When news first broke about the possible link between Nephrogenic Systemic Fibrosis (NSF) and gadolinium-based contrast agents used in MRIs, it was certainly alarming. But not much was known about it aside from the alleged correlation.
So after the first cases of NSF were identified, the Centers for Disease Control and Prevention (CDC) worked with doctors from the University of California in San Francisco to investigate the disorder. The work has since moved to Yale University where Dr. Shawn Cowper is in charge of confirming and investigating new cases of NSF.
The NSF Registry—the official project name for the work Dr. Cowper is heading up—aims to collect and organize information about NSF patients globally. The information is collected in order to help identify factors that may be related to or causative of NSF. Additionally, the NSF Registry will collect information on NSF treatments—successes and failures—in order to determine effective therapies and to help design future medication/therapy trials.
Anyone who has been afflicted with NSF or NFD should have their doctor contact Dr. Cowper at firstname.lastname@example.org. For more information, visit the NSF Registry website: icnfdr.org.
The Vancouver Island Health Authority (VIHA) has confirmed via Canwest News Service that it will cut MRI scans by 20%. That’s a staggering figure-think of it, one in five individuals who previously would have been sent for an MRI, won’t be. To anyone south of the Canadian border, it seems unconscionable. Of course, to anyone south of the border who has an HMO, well, they’re used to being told “no can do” or you need to pay through the roof-so not sure which scenario’s better.
But, regardless of any healthcare debates, you have to wonder whether the reduction in MRI scans will have any measurable impact on the amount of patients who innocently go for their MRI, only to be injected with a gadolinium contrast agent, only to learn later that they’ve got some serious kidney problems.
Gadolinium contrast has been linked to Nephrogenic Systemic Fibrosis (NSF) or Nephrogenic Fibrosing Dermopathy (NFD)-MRI health risks that are real and very serious. Read the rest of this entry »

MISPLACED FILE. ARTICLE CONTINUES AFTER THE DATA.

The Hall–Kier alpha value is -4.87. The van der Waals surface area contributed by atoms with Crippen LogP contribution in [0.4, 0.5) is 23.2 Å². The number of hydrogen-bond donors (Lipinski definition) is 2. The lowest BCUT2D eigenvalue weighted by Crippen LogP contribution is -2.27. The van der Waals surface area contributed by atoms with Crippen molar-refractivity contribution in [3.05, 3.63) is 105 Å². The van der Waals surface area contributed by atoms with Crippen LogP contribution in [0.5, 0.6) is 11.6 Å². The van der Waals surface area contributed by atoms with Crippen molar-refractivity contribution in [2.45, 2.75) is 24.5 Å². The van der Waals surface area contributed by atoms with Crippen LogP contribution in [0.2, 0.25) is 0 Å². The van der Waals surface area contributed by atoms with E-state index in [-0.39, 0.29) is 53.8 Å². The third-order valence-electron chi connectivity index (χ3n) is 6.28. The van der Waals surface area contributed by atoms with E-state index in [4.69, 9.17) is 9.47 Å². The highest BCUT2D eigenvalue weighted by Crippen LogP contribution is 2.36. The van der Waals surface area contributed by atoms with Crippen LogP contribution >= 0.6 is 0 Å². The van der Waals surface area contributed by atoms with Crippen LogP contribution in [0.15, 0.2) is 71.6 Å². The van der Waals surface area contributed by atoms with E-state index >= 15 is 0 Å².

The American Cancer Society’s CA: A Cancer Journal for Clinicians just published (8/13/09) the findings from a study done on the use of MRI with early stage breast cancer patients.
Given: MRI health risks have been in the news given contrast agent gadolinium’s association with the potential for NSF (Nephrogenic Systemic Fibrosis).
Given: It’s been in vogue (if breast cancer can ever be) to have an MRI as part of the diagnostic process for breast cancer.
If you or someone you know has advanced kidney disease chances are you have undergone an MRI—very likely more than one. As you probably know, in order for physicians to see things on an MRI the person undergoing the imaging procedure may need to be administered what is called a gadolinium-based contrast agent (GBCA). Problem is, the gadolinium-based agents that are used are linked to serious kidney disease—something called nephrogenic systemic fibrosis (NSF), or Nephrogenic Fibrosing Dermopathy (NFD).
The health problems resulting from GBCAs were not widely known until around 2006-2007—and even then the average person undergoing an MRI at the time would likely never have heard of NSF/NFD. But the medical community is more aware of the problems, and the Food and Drug Administration acknowledged that there were 200 reports worldwide of NSF/NFD due to patients exposed to various GBCAs in 2006.
Recently, a group of investigators based at the University of Pennsylvania in Philadelphia reviewed a series of controlled clinical trials that examined the association between GBCAs and NSF. The study was published in the May 2009 Issue of Renal and Urology News.
The results strongly indicate a ‘causal relationship’ between GBCAs and NSF. In fact, the researchers wrote in their paper: Read the rest of this entry »
Absolutely nothing, according to many people with some degree of renal failure who were injected with a contrast agent containing gadolinium during an MRI or MRA. These people got an MRI exam thinking that the results would help their condition. Instead, MRI health risks potentially outweigh the benefits if they were exposed to a gadolinium-based contrast dye.
Gadolinium is highly toxic. It is found in microwave ovens, color television tubes, computer memory and compact discs. Gadolinium is also used in nuclear marine propulsion as a burnable poison. Imagine putting that into your body: I thought Botox was bad enough!
And MRI health risks associated with gadolinium aren’t that rare. So far, more than 350 Nephrogenic Fibrosing Dermopathy lawsuits have been filed in the US, alleging that the manufacturers of the contrast agents (five of them) knew how potentially harmful the substances were long before letting the public know. Meanwhile, patients are still being exposed to the risk of NSF/NFD (Nephrogenic Systemic Fibrosis, also known as Nephrogenic Fibrosing Dermopathy).